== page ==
Relevance of Bureaucracy for Cotemporary Organizations Today
Most organizations operate in dynamic and complex environments. Ever-shorter product life cycles, internationalization of business operations, innovations in information technology, pluralization of lifestyles and changes in values are the widespread challenges in organizational design presently. Therefore, it is necessary to ask questions of the relevancy of bureaucracy for present-day organizations against the setting of modern times. Those organizations that strictly follow the fundamental dimensions of bureaucracy appear to be dysfunctional. Such organization will prove to be too rigid to adapt to dynamic environments and situations in a goal-orientated manner. In most cases, changes will likely fail due to the resistance of the rigid and strict bureaucratic structures (Shafritz & Ott, 2005).
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Principle of fixed and official jurisdictional areas
Regular activities that should fulfill the functions of the bureaucratically governed structured undergo distribution in a fixed manner as official duties (Shafritz & Ott, 2005). The discharge of these official duties requires commands from an authority that undergoes distribution in a stable manner, as well as strict delimitation by rules regarding the coercive means, sacerdotal, physical, or otherwise. With this principle, individuals make methodical provision for the continuous and regular fulfillment of the official duties and for the implementation of the corresponding rights.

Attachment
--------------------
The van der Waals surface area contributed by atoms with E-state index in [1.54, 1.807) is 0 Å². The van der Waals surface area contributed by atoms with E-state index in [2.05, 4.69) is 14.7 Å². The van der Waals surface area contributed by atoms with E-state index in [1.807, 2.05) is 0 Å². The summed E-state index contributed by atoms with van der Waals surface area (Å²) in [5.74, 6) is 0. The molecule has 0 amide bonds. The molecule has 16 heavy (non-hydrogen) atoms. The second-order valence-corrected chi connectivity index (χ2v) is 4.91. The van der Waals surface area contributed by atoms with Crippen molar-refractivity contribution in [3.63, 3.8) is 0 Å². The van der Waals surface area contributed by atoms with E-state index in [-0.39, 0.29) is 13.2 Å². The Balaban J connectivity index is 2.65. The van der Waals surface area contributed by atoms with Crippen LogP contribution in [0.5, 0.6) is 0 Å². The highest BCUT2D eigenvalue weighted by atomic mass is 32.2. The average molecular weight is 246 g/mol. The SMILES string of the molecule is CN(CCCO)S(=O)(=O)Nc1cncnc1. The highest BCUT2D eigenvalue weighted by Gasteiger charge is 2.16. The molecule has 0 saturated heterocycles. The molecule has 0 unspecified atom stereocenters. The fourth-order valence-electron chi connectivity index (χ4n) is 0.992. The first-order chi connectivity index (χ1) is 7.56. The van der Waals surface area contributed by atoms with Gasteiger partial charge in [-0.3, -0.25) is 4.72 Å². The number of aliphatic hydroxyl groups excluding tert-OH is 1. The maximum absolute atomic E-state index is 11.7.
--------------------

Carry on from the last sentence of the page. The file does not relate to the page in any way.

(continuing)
Principles of office hierarchy
The principle of hierarchical office authority is common in each bureaucratic structure. This can happen in ecclesiastical and state structures as well as in private enterprises and large party organizations, regardless of whether its authority is public or private. When the jurisdictional competency principle undergoes fully execution through hierarchical subordination, the higher authority attains authority to adopt the business of the lower sections (Shafritz & Ott, 2005).
Written documents provide the basis of the management of the modern office
The body officials engage in a public office actively, along with their files and apparatus. In this principle, the present day organizations of the civil service separate the bureau from the private dwelling of the official. Public equipment and monies experience divorce from the official’s private property. The executive office undergoes separation from the business assets from private fortunes, business from private correspondence, and the household. The separations are most likely to occur when individuals carry through the modern form of business management in a more consistent manner (Shafritz & Ott, 2005).
Principles of Scientific Management
Henry Fayol developed principles of scientific management. According to Fayol, managerial excellence refers to a technically ability that can be acquired. Henry Fayol’s theories and principles of management have gained a universal acceptance and they make him universalistic (Shafritz & Ott, 2005). He pioneered the formal education in management. There are fourteen principles of scientific management, which meet the requirements of modern management.
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Division of Work
The worker should stick to the same post; the manager should deal with the same matters in order to acquire an ability, accuracy, and sureness, which increases their productivity. In other words, division of work refers to specialization. Division of work is a principle, which shows that an individual is incapable of performing all tasks within an organization. Each employee should execute a single task in which he or she has exceptional job experience. Division of work is extremely significant in promoting efficiency because it allows an organizational member to execute tasks in a limited area, which reduces the scope of his or her responsibility (Shafritz & Ott, 2005).